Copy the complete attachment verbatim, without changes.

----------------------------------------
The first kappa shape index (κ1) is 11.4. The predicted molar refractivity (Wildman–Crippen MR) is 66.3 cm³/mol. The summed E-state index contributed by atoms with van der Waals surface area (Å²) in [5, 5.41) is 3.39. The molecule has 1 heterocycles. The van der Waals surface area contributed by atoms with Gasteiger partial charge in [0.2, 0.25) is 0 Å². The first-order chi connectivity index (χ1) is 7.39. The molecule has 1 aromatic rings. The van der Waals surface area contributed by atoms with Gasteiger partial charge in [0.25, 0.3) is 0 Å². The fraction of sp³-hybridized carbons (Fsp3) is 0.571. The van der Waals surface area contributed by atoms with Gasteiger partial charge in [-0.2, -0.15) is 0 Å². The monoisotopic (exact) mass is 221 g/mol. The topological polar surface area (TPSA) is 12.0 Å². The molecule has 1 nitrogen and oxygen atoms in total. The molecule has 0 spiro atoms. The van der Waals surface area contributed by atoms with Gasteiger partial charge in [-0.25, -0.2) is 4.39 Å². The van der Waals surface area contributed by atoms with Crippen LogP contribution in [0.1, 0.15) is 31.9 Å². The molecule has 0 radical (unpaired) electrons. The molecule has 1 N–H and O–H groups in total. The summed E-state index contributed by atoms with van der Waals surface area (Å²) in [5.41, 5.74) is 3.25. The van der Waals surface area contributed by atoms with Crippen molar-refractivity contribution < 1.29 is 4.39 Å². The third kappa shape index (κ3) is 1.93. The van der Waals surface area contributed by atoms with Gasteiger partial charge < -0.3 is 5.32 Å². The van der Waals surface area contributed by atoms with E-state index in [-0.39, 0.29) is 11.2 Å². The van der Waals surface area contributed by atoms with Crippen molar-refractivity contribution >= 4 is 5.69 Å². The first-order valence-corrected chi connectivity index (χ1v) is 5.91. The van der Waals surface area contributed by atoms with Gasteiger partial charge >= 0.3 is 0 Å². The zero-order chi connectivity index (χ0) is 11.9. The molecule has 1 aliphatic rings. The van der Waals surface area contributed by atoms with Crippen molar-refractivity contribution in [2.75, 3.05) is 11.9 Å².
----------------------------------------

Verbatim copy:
The first kappa shape index (κ1) is 11.4. The predicted molar refractivity (Wildman–Crippen MR) is 66.3 cm³/mol. The summed E-state index contributed by atoms with van der Waals surface area (Å²) in [5, 5.41) is 3.39. The molecule has 1 heterocycles. The van der Waals surface area contributed by atoms with Gasteiger partial charge in [0.2, 0.25) is 0 Å². The first-order chi connectivity index (χ1) is 7.39. The molecule has 1 aromatic rings. The van der Waals surface area contributed by atoms with Gasteiger partial charge in [0.25, 0.3) is 0 Å². The fraction of sp³-hybridized carbons (Fsp3) is 0.571. The van der Waals surface area contributed by atoms with Gasteiger partial charge in [-0.2, -0.15) is 0 Å². The monoisotopic (exact) mass is 221 g/mol. The topological polar surface area (TPSA) is 12.0 Å². The molecule has 1 nitrogen and oxygen atoms in total. The molecule has 0 spiro atoms. The van der Waals surface area contributed by atoms with Gasteiger partial charge in [-0.25, -0.2) is 4.39 Å². The van der Waals surface area contributed by atoms with Crippen LogP contribution in [0.1, 0.15) is 31.9 Å². The molecule has 0 radical (unpaired) electrons. The molecule has 1 N–H and O–H groups in total. The summed E-state index contributed by atoms with van der Waals surface area (Å²) in [5.41, 5.74) is 3.25. The van der Waals surface area contributed by atoms with Crippen molar-refractivity contribution < 1.29 is 4.39 Å². The third kappa shape index (κ3) is 1.93. The van der Waals surface area contributed by atoms with Gasteiger partial charge < -0.3 is 5.32 Å². The van der Waals surface area contributed by atoms with E-state index in [-0.39, 0.29) is 11.2 Å². The van der Waals surface area contributed by atoms with Crippen molar-refractivity contribution >= 4 is 5.69 Å². The first-order valence-corrected chi connectivity index (χ1v) is 5.91. The van der Waals surface area contributed by atoms with Gasteiger partial charge >= 0.3 is 0 Å². The zero-order chi connectivity index (χ0) is 11.9. The molecule has 1 aliphatic rings. The van der Waals surface area contributed by atoms with Crippen molar-refractivity contribution in [2.75, 3.05) is 11.9 Å².